September 30, 2009 at 9:24 pm |
  10. Regina

    I hope that the Secretary of Education has a bigger plan for the school systems in this country than longer days and a longer school year. The education system's biggest issues are not the number of hours or the number of days there are in a school year. While ultiimately it may be a worthwhile solution for many students (obviously not the small number of gifted, high achieving high school students–which by the way, will survive regardless of the changes because they have the ability to learn and adjust even in spite of the worst in my profession), adding time will not fix what is broken about our system. Our system is run by politics and parents. I am a middle school math teacher in North Carolina. I teach in a state that has both traditional and year round schools. I do not believe there has been much data that indicated that students at the year round schools scored better than traditional school students. I am a successful, strong teacher with a fairly strong resume and a good deal of parental support. I love teaching. I love middle school students. I love opening their minds to knew ideas and new ways of thinking. It is the thing that keeps me going back every day. It is not the politics of education. It is not the parents like the ones in the story you ran about Black History Month and the Obama song. I am sure there was a well-meaning teacher that wanted students to learn and enjoy it through a song. That one event that those children will not connect with 5 years from now became a national story. That story is not politics in schools although parents seem to think it is. Complaining parents drained time, energy, and resources from that school as school personnel had to investigate, examine, explain, defend what occurred. While I don't know the teacher, I would bet chanting and brainwashing children was not even a consideration. The kids won't remember it 5 years from now, but that teacher will. The parents probably changed his or her perspective forever. Parents, their agendas exist in our schools. Politics exist in the school system–but it isn't truly about democrats or republicians–there are agendas and there is power involved. Politicians will be addressing the issues in the education system–but perhaps, they should walk a week in our shoes and listen to the people in the front lines before they start throwing money at or throwing band aid solutions that never get to the real issues.

    September 30, 2009 at 8:47 pm |
  11. daryl

    Lea – The Teachers Union is destroying the educational system. I am a HUGE supporter of alternative forms of education (private schools, charter schools, homeschooling, etc.). What would I hope to achieve by getting rid of the Teachers Union? A great school system. One that isn't a slave to the Union and their demands (teachers in my district make twice the average household income). One that holds teachers accountable (it is in the contract that teachers can not be fired for poor performance). One that doesn't increase my property tax whenever teachers threaten to strike (also in the contract that teachers get across the board raises and bonuses not based on merit). And most importantly – One that cares about the education of students and doesn't follow the union mentality of what is in it for me and how can I find new ways to live off the hog?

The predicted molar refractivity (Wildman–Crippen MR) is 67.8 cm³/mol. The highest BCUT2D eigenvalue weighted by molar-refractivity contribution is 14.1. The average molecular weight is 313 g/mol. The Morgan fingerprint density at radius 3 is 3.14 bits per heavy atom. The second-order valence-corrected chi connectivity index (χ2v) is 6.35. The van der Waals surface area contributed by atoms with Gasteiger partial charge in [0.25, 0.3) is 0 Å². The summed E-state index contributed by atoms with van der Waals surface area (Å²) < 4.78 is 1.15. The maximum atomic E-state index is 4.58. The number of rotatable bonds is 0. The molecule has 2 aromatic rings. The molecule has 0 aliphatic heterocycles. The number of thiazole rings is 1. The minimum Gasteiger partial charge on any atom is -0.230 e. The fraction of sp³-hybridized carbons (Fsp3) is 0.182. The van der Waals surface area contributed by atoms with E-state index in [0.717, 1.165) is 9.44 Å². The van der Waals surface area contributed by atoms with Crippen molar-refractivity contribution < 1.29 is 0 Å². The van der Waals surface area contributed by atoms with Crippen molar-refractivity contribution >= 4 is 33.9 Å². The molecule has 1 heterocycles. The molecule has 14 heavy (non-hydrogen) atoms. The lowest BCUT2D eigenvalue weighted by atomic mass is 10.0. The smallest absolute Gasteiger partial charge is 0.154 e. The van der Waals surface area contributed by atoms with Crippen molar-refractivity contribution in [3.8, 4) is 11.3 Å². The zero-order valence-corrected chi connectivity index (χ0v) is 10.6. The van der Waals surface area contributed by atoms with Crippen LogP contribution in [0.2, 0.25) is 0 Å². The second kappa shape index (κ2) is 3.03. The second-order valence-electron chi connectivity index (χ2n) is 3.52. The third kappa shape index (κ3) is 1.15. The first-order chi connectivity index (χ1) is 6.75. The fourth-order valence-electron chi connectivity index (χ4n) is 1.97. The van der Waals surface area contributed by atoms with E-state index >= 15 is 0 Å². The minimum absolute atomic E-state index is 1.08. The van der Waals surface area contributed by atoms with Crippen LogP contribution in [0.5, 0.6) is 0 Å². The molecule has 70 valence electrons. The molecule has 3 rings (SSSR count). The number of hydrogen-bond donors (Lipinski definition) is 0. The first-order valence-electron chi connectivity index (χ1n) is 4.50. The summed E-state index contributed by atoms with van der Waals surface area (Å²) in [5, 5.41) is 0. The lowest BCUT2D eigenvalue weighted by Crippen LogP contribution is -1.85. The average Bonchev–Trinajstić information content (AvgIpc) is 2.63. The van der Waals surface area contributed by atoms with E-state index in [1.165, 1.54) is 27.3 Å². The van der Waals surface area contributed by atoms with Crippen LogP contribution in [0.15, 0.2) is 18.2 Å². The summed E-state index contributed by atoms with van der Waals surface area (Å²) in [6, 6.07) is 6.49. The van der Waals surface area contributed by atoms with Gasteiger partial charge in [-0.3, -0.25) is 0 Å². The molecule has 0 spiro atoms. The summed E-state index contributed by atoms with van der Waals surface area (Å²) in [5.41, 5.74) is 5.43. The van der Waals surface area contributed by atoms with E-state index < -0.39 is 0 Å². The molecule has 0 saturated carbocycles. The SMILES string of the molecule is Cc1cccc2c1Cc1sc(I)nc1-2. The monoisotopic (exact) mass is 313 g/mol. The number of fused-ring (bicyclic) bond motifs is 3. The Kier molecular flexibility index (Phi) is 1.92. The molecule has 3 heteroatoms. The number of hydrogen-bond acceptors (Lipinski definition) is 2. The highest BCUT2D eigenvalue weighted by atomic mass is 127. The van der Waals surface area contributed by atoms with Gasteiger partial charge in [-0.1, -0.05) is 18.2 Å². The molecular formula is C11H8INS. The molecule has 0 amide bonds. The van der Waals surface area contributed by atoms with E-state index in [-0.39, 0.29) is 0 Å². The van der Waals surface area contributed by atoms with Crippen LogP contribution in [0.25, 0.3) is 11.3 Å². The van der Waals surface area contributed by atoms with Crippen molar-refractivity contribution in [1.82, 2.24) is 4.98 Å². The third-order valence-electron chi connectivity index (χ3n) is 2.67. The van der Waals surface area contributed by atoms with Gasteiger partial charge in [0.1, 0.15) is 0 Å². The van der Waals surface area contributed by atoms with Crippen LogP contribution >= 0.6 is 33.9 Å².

September 30, 2009 at 7:14 pm |
  12. Lea

    I am a high school reading teacher. This is a complicated situation with no easy answer. Another alternative might be encouraging year round school – since students historically do not retain previously taught material over the summer.
    I'd like to ask Daryl – what do you hope to achieve by eliminating the teacher's union? Ask any teacher what they think of No Child Left Behind and see what the reponse is..........blaming the union is not he answer.

    September 30, 2009 at 4:28 pm |
  13. Richard

    Something needs to be done, that's for sure, but is adding hours to a school day schedule that is obviously not working, the answer? Adding more hours to a system that is already proving not to be working isn't going to fix anything. They need to look into the way the school's are teaching what they already are now teaching. Check with teachers and get their input, not fixing the problem from some politician sitting behind a desk who really has no idea what is going on in the actual class.
    In my son's school, for example, they spend 3 month's out of every year, reviewing advanced math, from 5th grade on, until 8th grade, when he will actually learn the remainder of the course..adding that together, that's an entire year of a subject that is wasted that could be used for something more productive. Even test shown, that every year, they math class student's do not remember what was taught until well into the 2nd month of the class!!.
    That and more hand's on, doing what is being taught instead of just sitting in the class has been proven not only to teach the children more, but help them remember it better, My 5 yr old has had experience digging for fossil at a local archeological dig site, and when he entered Kindergarten class, when they started learning about dinosaur's, apparently impressed the teacher's so much with his knowledge of the subject, thing's which were not even being taught yet, raised such inspiration in his teachers, they called us and asked how we got him to learn so much at his age, things that are not taught until 4th and 5th grade level's.
    Instead of sitting in a class and adding more hour's, make the hour's spent there more productive by changing what is being done there, interview teacher's for their input and see what is and is not working, and definitely, stop blaming them for the problem. Especially since they are only teaching the kid's lesson's about things that are passed down to them from the Board of Education on what can and cannot be taught. But Alas, it's all politics and since the politician's will not be making money doing it the proper way, our children will continue to suffer.

    September 30, 2009 at 3:17 pm |
  14. Alana